Note: this applies to build 2442 of the Maatkit tools the syntax has changed slightly in newer versions.
If your MySQL master slave set up has got out of sync you’ll need to match up the data again. One way could be to re-copy your master database to your slave but this would be very inefficient with a large database. Mk-table-sync from the maatkit package allows you to do an efficient re-sync of databases.
Running the command:
mk-table-sync --execute --replicate test.checksum --askpass u=root,h=192.168.9.133,D=exampledb --synctomaster
Will sync up a slave database with data held on the master.
–execute will execute the commands to re-sync the databases. Another option is to use –print, which will print out the commands that mk-table-sync will use to sync without making any changes.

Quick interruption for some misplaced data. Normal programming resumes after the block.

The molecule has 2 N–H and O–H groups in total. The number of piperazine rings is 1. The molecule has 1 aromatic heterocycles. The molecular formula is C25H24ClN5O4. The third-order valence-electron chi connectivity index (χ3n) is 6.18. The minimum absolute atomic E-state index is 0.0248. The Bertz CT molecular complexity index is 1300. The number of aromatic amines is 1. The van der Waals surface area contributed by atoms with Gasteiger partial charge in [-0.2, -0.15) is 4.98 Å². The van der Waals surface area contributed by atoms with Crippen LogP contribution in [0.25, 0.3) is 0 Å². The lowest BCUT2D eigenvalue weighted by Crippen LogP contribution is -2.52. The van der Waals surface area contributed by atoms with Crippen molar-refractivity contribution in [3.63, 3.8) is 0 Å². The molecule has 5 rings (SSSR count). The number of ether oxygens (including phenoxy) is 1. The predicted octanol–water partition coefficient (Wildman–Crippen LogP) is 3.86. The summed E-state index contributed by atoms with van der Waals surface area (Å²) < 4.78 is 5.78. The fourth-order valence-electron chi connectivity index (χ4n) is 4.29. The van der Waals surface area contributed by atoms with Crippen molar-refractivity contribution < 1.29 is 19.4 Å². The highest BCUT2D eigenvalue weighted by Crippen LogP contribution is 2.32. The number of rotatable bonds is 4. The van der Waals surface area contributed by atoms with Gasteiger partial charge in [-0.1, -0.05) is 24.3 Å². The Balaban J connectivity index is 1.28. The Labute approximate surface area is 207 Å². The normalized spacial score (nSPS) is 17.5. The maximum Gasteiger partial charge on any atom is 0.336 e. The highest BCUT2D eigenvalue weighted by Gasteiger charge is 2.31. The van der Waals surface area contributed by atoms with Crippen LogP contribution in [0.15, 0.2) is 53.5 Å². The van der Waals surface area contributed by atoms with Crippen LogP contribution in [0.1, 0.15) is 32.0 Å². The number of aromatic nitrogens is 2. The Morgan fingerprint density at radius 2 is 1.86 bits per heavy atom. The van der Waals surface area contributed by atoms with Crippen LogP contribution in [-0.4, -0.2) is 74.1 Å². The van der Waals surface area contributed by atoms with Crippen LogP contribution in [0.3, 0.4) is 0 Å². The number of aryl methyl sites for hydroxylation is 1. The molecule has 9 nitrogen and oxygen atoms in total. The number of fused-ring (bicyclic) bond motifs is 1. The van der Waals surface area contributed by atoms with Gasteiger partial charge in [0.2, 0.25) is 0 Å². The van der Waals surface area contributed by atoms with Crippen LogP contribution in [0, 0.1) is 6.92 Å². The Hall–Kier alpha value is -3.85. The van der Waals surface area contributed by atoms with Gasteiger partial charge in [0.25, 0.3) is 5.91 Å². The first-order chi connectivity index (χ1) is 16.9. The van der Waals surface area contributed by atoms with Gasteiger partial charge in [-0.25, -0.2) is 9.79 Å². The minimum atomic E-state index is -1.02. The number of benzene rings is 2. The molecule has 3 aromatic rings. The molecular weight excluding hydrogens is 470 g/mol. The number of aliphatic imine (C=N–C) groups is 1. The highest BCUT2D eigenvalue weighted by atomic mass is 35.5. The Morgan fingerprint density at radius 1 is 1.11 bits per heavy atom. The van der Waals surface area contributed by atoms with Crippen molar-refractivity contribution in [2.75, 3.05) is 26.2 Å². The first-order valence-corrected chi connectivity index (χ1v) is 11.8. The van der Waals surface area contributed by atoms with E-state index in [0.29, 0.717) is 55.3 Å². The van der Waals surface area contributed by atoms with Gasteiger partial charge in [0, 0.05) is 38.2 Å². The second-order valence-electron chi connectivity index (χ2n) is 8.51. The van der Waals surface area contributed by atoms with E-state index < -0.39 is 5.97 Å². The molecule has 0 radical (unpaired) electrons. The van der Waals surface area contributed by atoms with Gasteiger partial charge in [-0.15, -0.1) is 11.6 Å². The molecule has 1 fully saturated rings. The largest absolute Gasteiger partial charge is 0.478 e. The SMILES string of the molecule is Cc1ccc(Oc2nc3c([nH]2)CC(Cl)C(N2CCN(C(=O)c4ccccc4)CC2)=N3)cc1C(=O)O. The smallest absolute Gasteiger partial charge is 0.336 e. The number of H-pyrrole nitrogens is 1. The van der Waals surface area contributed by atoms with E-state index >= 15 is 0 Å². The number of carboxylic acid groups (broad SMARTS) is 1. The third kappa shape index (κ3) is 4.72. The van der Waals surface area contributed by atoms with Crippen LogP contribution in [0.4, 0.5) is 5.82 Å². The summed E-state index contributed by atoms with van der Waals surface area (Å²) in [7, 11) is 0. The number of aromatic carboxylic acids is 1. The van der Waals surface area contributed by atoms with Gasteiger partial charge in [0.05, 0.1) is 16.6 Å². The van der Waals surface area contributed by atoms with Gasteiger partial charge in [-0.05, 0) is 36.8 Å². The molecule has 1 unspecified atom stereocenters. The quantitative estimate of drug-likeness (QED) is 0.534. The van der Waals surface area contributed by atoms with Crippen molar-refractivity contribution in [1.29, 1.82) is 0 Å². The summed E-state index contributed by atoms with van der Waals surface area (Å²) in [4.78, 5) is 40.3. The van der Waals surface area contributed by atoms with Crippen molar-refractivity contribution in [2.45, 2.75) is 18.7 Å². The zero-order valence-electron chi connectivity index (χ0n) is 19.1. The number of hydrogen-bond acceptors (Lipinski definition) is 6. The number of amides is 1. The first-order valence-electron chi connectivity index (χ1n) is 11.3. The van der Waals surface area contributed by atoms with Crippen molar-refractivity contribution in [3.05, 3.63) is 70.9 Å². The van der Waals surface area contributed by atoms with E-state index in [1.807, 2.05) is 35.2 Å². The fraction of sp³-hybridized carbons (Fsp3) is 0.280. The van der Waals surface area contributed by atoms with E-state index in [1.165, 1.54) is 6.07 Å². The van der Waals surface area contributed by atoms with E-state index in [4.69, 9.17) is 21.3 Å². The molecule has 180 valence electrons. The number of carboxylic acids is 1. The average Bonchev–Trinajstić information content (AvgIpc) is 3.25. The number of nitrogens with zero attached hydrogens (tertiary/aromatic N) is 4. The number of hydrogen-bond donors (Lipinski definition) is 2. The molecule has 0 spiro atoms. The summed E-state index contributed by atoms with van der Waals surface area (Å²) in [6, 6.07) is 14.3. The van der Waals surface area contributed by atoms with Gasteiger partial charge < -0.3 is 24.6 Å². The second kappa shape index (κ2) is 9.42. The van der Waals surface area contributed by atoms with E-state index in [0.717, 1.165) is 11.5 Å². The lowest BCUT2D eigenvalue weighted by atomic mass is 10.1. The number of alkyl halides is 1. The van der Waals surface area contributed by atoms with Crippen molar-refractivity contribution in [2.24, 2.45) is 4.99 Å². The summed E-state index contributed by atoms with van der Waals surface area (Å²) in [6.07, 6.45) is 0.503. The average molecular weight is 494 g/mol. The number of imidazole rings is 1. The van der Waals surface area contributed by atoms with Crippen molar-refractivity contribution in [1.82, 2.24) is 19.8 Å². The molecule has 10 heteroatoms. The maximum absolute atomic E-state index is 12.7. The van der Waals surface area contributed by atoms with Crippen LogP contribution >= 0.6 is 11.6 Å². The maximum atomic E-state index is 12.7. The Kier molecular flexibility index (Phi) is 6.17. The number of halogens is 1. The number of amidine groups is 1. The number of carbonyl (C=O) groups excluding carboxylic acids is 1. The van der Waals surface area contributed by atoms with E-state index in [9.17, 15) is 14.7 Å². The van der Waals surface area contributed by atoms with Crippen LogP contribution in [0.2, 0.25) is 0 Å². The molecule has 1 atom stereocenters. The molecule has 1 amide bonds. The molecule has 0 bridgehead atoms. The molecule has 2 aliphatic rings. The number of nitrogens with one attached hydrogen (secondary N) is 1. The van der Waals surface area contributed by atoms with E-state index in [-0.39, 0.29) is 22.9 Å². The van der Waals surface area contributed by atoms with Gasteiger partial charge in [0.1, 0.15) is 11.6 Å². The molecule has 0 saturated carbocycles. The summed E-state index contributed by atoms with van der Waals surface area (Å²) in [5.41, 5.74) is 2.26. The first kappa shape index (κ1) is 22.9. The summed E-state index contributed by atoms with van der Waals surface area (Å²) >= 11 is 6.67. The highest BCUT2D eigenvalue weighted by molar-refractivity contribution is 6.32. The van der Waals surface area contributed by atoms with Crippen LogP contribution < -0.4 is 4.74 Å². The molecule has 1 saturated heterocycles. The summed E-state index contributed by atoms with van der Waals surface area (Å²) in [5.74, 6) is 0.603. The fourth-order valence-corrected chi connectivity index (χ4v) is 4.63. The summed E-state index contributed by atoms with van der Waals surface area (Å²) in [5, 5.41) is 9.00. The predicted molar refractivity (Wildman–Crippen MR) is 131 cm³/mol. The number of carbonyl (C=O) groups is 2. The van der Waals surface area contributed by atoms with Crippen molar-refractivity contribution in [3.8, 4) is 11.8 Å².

–replicate specifies the table containing the output from mk-table-checksum which it uses to find the areas of the database that are out of sync
–askpass will prompt for the users password before running
u=root,h=192.168.9.133,D=exampledb specifies the (u) username, (h) host to log into and the (D) database to sync. The host specified here is the slave server.
–synctomaster will sync up the slave node with data from the master. The synctomaster option specifies that the connection parameters (above) are those of the slave and that the host information will be gathered from the show slave status output.
The above command should sync up an out of sync master slave replication pair and leave replication intact. Master-Master replication should be treated with caution and you should consult the documentation further. As ever read up on what this command does and don’t use it in production until you are confident in what it will do as it has the potential to cause some major damage.